Film: The Wolf Of Wall Street

"I am not gonna die sober!"

The Wolf Of Wall Street takes the autobiography of Jordan Belfort, an infamous Wall Street stock broker with questionable methods, and puts it to celluloid with Martin Scorsese’s help. It’s a tale of a meteoric rise, infinite wealth and debauchery. Leonardo DiCaprio stars as our protagonist, with Jonah Hill and two hundred others in supporting roles.

It’s nice to see Scorsese back on form here, after the disappointing Shutter Island and Hugo. He’s made a film with balls; it’s big, it’s loud, it’s offensive. DiCaprio is giving it his all, no holds barred, and why not? It worked for him in Django Unchained, it’s worked here too.

This is a movie about excesses, in its plot and in its production. No film has ever used the word ‘fuck’ more, save for a documentary about the word ‘fuck’. The runtime is a solid three hours. There are so many naked women in it, they become part of the set. Every shot seems to be encrusted with cars, boats, planes, helicopters, diamonds, rolls of cash, drugs, hookers… you name it.

The Wolf of Wall Street has arrested my senses. It’s hard hitting and I’m still reeling from the blow. It’s hilarious, but disgusting. It’s a tale of greed, yes, but somehow it feels like it’s not entirely railing against it. Scorsese is trying to make us see this lifestyle from Belfort’s point of view, and much like all the people he sells to, Belfort begins to win us over.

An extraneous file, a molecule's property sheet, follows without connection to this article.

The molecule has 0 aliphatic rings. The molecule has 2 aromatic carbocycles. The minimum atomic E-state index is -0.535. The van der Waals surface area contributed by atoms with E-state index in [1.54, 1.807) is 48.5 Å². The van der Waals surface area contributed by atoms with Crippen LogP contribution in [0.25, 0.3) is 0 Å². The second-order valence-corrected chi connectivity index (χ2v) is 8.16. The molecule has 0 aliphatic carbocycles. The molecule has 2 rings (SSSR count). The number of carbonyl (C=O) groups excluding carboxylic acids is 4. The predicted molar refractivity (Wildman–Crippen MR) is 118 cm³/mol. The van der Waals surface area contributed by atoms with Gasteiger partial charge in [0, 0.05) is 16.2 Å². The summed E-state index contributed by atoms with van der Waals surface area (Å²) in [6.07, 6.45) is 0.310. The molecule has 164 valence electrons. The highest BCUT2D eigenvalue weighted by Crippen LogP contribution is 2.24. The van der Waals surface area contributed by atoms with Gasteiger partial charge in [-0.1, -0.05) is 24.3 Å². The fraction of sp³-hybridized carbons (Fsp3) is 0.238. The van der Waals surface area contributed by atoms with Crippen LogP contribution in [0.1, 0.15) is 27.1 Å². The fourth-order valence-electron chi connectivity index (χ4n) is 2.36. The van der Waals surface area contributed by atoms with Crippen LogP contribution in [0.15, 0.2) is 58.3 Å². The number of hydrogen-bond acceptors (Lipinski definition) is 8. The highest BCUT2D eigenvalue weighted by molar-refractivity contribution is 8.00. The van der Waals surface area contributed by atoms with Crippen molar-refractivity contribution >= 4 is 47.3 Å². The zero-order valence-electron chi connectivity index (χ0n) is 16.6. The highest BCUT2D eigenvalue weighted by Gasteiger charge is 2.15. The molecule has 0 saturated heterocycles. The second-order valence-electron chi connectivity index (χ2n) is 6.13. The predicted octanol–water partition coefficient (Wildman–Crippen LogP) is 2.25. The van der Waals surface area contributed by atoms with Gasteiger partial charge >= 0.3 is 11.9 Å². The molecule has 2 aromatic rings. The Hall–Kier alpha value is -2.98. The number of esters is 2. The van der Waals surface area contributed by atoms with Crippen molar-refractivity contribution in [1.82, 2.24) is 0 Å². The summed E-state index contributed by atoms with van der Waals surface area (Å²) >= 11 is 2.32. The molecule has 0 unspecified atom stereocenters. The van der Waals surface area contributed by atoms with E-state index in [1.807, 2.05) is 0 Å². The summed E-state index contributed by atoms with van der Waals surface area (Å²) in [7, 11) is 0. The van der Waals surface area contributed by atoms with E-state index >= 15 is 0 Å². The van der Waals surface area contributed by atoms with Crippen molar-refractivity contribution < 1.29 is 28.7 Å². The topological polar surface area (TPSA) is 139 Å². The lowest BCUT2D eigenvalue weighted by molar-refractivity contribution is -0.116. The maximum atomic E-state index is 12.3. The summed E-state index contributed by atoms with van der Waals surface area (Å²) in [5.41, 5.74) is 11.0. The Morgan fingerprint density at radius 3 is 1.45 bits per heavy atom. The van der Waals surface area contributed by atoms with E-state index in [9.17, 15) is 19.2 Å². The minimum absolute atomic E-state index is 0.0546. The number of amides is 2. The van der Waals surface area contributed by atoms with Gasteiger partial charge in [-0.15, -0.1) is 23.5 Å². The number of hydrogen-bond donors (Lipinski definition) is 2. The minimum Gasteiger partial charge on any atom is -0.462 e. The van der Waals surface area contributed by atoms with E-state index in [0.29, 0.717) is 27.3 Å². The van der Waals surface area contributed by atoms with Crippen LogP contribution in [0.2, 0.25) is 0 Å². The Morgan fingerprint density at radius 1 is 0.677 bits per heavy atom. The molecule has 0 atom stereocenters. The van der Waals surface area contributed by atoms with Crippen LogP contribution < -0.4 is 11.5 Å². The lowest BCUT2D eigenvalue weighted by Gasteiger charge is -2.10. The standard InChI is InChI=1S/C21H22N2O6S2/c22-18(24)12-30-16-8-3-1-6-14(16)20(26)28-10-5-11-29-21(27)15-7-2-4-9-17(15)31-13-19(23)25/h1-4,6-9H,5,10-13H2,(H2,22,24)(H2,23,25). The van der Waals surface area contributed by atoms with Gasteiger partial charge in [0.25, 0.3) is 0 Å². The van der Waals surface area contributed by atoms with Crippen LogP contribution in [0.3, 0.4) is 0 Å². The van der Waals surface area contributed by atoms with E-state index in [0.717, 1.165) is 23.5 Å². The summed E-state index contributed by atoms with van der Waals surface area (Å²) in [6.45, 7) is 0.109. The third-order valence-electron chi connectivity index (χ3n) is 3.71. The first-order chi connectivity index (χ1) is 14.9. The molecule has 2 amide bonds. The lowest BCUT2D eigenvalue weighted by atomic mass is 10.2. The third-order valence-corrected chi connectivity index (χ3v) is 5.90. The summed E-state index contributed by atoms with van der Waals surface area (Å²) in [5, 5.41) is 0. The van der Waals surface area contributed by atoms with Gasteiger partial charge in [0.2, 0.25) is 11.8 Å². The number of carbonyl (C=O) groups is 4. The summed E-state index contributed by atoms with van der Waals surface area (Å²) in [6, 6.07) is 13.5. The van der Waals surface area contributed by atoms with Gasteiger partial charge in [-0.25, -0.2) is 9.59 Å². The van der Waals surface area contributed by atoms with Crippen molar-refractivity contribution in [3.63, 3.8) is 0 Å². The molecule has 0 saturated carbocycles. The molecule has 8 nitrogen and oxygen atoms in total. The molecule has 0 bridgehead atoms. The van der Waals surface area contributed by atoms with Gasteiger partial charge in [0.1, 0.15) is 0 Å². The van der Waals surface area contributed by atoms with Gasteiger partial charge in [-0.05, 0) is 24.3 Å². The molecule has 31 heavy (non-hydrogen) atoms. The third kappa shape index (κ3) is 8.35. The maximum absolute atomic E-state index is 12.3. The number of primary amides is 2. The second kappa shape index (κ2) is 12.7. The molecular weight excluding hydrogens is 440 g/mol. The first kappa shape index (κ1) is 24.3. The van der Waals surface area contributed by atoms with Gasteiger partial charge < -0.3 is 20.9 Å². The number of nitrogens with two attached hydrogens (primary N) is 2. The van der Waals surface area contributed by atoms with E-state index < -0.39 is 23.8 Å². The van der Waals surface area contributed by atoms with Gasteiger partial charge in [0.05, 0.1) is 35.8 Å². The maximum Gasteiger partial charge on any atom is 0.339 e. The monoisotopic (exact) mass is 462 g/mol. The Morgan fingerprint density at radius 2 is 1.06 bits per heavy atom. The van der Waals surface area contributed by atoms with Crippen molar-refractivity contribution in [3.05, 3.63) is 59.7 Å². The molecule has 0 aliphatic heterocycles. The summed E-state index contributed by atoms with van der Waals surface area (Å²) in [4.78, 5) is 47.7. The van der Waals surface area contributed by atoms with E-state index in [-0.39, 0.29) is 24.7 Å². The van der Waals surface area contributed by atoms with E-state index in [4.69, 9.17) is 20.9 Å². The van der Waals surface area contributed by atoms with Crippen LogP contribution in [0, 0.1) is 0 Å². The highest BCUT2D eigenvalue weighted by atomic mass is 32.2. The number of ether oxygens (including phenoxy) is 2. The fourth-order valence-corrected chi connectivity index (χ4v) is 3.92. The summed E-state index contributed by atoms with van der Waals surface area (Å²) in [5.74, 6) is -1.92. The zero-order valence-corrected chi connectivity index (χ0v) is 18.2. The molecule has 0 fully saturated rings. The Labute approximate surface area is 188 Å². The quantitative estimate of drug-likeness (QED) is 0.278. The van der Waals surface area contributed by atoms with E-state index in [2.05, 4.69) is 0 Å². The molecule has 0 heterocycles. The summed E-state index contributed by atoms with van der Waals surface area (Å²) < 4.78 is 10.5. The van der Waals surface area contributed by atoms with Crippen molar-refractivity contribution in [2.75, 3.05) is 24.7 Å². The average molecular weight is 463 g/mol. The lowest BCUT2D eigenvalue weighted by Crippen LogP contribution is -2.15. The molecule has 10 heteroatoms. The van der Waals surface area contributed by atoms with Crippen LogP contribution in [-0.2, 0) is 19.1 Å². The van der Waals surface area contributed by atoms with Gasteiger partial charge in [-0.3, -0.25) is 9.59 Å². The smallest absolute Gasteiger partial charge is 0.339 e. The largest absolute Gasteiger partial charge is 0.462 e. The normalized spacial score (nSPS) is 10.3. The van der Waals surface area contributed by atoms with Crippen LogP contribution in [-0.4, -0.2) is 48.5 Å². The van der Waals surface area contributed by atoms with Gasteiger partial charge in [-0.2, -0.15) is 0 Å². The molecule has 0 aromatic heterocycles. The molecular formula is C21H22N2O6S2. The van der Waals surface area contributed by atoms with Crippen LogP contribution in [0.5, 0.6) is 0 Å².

He does pull back from the brink at the right time though. A very long, painful sequence of a drug addled DiCaprio trying to crawl into his car whilst barely able to move is sobering. It’s sickening and sad, but it’s also very funny.

That’s what I loved the most about The Wolf of Wall Street - the conflicting tones it gives off. Nobody is trying to make a point, it’s not a cautionary tale. Yes, there’s a moral to the story (in the sense that Belfort is a trainwreck because of his lifestyle) and no, it won’t shatter your sense of right and wrong, but isn’t it fun to see the good side of being bad?

For example, Matthew McConaughey has a cameo near the start where he talks to a young DiCaprio about how Wall Street works. He’s a coke addicted maniac who sells chaos to unsuspecting people in order to turn a comission. He should be the worst, but he’s a character you want to get to know more than anyone else in the film.

The successful will see The Wolf of Wall Street as an homage to their ‘glorious’ past. Some might see it as glorifying an unsavoury lifestyle. Others might take it as a cynical reminder that the rich can get away with anything (this is sort of where I land).

Whatever your take on life is, I can’t recommend this enough. It’s one of the best of 2013. Yes it’s long, but down it in one and take the hit, it’s a wild ride not to be missed.

Martin Scorsese | 2013 | IMDB | Wikipedia